Tuesday, December 21, 2010

The Book of Wasteful Government Spending 2010

In case you’re filled with too much holiday cheer this Christmas season, the latest edition of Sen. Tom Coburn’s “Wastebook”, chronicling wasteful federal spending, is now available. The dollar amounts aren’t always shocking, but the blatant waste of taxpayers’ money is. The full report is below.

ULTIMATE FINAL-Wastebook2010December20final -

Personally, I think there is much more waste out there than Senator Coburn is uncovering and would like to see this project expanded significantly.

Some highlights include:
  • The city of Las Vegas has received a $5.2 million federal grant to build the Neon Boneyard Park and Museum, including $1.8 million in 2010. For over the last decade, Museum supporters have gathered and displayed over 150 old Las Vegas neon signs, such as the Golden Nugget and Silver Slipper casinos.
  • The National Science Foundation provided more than $200,000 to study why political candidates make vague statements.
  • The Department of Veterans Affairs (VA) spends $175 million every year to maintain hundreds of buildings it does not use, including a pink, octagonal monkey house in Dayton, Ohio.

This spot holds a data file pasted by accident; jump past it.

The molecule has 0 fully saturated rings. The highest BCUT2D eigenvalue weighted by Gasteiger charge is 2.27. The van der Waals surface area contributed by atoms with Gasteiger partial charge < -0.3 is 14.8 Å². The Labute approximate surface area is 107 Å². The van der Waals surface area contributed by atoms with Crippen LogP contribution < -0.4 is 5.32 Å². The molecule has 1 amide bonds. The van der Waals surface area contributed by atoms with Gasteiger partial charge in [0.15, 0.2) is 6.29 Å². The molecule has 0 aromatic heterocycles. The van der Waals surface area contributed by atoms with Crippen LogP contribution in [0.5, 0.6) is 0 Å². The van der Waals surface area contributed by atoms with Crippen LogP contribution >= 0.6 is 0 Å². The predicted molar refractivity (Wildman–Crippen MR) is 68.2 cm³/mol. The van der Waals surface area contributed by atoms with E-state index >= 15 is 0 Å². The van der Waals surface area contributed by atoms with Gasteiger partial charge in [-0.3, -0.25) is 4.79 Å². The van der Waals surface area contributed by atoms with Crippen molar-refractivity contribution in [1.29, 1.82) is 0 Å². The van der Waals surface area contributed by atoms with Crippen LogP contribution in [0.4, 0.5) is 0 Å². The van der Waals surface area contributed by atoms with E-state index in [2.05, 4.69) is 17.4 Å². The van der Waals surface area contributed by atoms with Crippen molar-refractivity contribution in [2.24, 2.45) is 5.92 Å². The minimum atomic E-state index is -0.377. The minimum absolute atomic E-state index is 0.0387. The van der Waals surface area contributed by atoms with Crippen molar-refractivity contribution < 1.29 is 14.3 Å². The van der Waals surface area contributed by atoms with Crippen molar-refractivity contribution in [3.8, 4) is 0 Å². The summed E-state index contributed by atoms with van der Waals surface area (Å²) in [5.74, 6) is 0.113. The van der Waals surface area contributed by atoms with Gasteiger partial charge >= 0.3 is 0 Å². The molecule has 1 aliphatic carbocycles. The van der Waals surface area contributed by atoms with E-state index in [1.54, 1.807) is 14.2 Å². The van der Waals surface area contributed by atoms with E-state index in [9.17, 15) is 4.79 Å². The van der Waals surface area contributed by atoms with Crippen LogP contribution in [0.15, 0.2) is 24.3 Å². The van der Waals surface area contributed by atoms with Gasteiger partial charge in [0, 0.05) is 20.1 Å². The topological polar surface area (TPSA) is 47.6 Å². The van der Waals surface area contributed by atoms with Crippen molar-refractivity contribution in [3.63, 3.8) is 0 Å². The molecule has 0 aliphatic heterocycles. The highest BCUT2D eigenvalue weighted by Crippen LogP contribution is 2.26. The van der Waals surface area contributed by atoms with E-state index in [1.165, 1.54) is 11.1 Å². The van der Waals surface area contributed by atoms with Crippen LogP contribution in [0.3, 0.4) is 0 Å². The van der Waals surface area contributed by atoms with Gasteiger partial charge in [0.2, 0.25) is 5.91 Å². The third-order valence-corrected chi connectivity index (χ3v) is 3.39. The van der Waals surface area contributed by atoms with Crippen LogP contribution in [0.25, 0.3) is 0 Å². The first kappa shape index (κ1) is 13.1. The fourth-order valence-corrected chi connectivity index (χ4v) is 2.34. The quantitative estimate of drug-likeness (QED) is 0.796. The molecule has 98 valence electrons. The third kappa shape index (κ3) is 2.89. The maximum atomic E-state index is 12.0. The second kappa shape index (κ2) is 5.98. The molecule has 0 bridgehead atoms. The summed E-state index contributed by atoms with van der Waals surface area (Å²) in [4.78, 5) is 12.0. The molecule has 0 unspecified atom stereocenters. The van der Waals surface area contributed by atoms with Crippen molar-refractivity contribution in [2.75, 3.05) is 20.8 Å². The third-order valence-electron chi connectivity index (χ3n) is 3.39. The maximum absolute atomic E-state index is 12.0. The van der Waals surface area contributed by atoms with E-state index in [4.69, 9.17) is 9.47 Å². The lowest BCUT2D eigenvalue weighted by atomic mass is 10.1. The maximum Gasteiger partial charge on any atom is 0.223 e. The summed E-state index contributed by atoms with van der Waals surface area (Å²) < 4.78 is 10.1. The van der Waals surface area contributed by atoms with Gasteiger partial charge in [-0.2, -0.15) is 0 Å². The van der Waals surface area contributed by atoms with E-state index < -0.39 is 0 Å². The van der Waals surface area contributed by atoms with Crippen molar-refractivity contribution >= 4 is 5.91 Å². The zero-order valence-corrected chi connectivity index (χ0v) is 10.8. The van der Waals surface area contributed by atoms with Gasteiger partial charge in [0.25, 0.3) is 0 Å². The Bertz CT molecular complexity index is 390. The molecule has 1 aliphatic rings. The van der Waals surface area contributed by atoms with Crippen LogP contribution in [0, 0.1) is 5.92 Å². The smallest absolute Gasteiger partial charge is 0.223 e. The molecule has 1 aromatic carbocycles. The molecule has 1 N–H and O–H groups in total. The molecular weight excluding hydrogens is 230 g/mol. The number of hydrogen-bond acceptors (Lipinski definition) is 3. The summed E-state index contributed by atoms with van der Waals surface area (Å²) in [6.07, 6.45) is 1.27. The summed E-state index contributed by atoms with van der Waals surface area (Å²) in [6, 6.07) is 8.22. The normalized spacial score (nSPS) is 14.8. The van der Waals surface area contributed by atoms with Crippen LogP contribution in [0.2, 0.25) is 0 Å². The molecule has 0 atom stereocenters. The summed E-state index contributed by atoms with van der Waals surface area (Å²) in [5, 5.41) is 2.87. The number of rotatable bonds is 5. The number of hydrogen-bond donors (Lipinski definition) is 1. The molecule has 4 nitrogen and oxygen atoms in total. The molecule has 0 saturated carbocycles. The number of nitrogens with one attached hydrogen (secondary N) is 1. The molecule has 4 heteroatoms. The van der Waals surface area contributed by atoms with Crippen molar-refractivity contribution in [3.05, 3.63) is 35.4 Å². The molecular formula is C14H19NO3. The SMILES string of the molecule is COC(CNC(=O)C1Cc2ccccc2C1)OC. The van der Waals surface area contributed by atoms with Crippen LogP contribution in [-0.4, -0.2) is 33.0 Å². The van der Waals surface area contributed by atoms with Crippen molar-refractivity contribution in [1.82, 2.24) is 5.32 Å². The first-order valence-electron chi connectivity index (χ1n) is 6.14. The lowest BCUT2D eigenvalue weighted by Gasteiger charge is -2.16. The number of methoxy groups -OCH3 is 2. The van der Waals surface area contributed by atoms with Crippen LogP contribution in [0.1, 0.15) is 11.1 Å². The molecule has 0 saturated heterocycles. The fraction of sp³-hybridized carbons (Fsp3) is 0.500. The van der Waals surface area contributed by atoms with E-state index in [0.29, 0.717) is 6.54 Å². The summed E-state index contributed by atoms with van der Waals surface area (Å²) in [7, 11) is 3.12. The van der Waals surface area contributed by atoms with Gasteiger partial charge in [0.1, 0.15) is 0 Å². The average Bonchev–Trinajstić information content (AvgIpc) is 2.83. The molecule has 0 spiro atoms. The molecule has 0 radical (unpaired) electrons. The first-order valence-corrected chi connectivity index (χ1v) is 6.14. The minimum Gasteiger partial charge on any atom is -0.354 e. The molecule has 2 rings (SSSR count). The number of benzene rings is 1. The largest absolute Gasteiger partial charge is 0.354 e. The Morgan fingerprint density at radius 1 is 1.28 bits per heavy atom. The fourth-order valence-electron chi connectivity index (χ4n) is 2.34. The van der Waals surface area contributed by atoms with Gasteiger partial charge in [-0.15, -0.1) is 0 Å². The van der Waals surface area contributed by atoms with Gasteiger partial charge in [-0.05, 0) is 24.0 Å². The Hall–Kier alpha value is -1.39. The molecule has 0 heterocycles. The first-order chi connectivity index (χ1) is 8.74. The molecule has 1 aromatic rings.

• In July, nearly half a million taxpayer dollars went to the XVIII International AIDS Conference in Vienna, where wine tasting and castle tours were among the events planned for the conference participants.
  • The Bureau of Alcohol, Tobacco, Firearms and Explosives (ATF) took the term "cold case" to a new level in 2010. The agency spent over $20,000 in taxpayer money "to unravel the anonymity of a 2,500-year-old mummy."
  • The National Institutes of Health (NIH) spent nearly $442,340 million to study the number of male prostitutes in Vietnam and their social setting.
  • The National Science Foundation (NSF) awarded over $600,000 to the Minnesota Zoo to create a wolf "avatar" video game called "WolfQuest."
  • A $700,000 federal grant paid for researchers to examine "greenhouse gas emission from organic dairies, which are cause by cow burps, among other things."
Rather than do without these precious and vital goodies, why don't we just borrow huge amounts of money from the communist Chinese and hope our children and grandchildren can figure out a way to pay it back?

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